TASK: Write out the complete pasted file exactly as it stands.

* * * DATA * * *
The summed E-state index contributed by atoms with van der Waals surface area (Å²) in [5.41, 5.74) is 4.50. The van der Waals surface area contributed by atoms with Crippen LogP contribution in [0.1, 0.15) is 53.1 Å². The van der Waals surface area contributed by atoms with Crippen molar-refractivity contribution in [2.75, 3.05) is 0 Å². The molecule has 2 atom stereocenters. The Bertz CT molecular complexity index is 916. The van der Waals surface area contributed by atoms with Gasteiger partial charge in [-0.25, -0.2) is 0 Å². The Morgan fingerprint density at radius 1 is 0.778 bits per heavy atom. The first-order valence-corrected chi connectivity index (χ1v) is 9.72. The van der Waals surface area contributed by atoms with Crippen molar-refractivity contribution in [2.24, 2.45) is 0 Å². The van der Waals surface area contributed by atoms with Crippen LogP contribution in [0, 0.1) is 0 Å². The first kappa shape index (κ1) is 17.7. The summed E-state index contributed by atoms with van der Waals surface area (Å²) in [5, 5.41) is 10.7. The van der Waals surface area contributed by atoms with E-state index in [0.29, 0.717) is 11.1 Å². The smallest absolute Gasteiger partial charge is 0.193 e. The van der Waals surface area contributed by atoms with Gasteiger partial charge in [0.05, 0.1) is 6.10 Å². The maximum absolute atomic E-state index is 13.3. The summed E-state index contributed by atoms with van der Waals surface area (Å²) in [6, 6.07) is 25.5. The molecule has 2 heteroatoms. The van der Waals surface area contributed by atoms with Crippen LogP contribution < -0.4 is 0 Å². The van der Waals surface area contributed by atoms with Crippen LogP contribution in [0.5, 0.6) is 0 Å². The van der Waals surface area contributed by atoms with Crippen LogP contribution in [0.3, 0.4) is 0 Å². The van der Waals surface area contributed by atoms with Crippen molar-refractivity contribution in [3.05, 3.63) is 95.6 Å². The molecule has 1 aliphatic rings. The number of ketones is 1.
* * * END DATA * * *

The summed E-state index contributed by atoms with van der Waals surface area (Å²) in [5.41, 5.74) is 4.50. The van der Waals surface area contributed by atoms with Crippen LogP contribution in [0.1, 0.15) is 53.1 Å². The van der Waals surface area contributed by atoms with Crippen molar-refractivity contribution in [2.75, 3.05) is 0 Å². The molecule has 2 atom stereocenters. The Bertz CT molecular complexity index is 916. The van der Waals surface area contributed by atoms with Gasteiger partial charge in [-0.25, -0.2) is 0 Å². The Morgan fingerprint density at radius 1 is 0.778 bits per heavy atom. The first-order valence-corrected chi connectivity index (χ1v) is 9.72. The van der Waals surface area contributed by atoms with Crippen molar-refractivity contribution in [2.24, 2.45) is 0 Å². The van der Waals surface area contributed by atoms with Crippen LogP contribution in [0, 0.1) is 0 Å². The first kappa shape index (κ1) is 17.7. The summed E-state index contributed by atoms with van der Waals surface area (Å²) in [5, 5.41) is 10.7. The van der Waals surface area contributed by atoms with E-state index in [0.29, 0.717) is 11.1 Å². The smallest absolute Gasteiger partial charge is 0.193 e. The van der Waals surface area contributed by atoms with Gasteiger partial charge in [0.05, 0.1) is 6.10 Å². The maximum absolute atomic E-state index is 13.3. The summed E-state index contributed by atoms with van der Waals surface area (Å²) in [6, 6.07) is 25.5. The molecule has 2 heteroatoms. The van der Waals surface area contributed by atoms with Crippen LogP contribution < -0.4 is 0 Å². The van der Waals surface area contributed by atoms with Crippen LogP contribution in [0.5, 0.6) is 0 Å². The van der Waals surface area contributed by atoms with Crippen LogP contribution in [0.3, 0.4) is 0 Å². The van der Waals surface area contributed by atoms with Crippen molar-refractivity contribution in [3.05, 3.63) is 95.6 Å². The molecule has 1 aliphatic rings. The number of ketones is 1.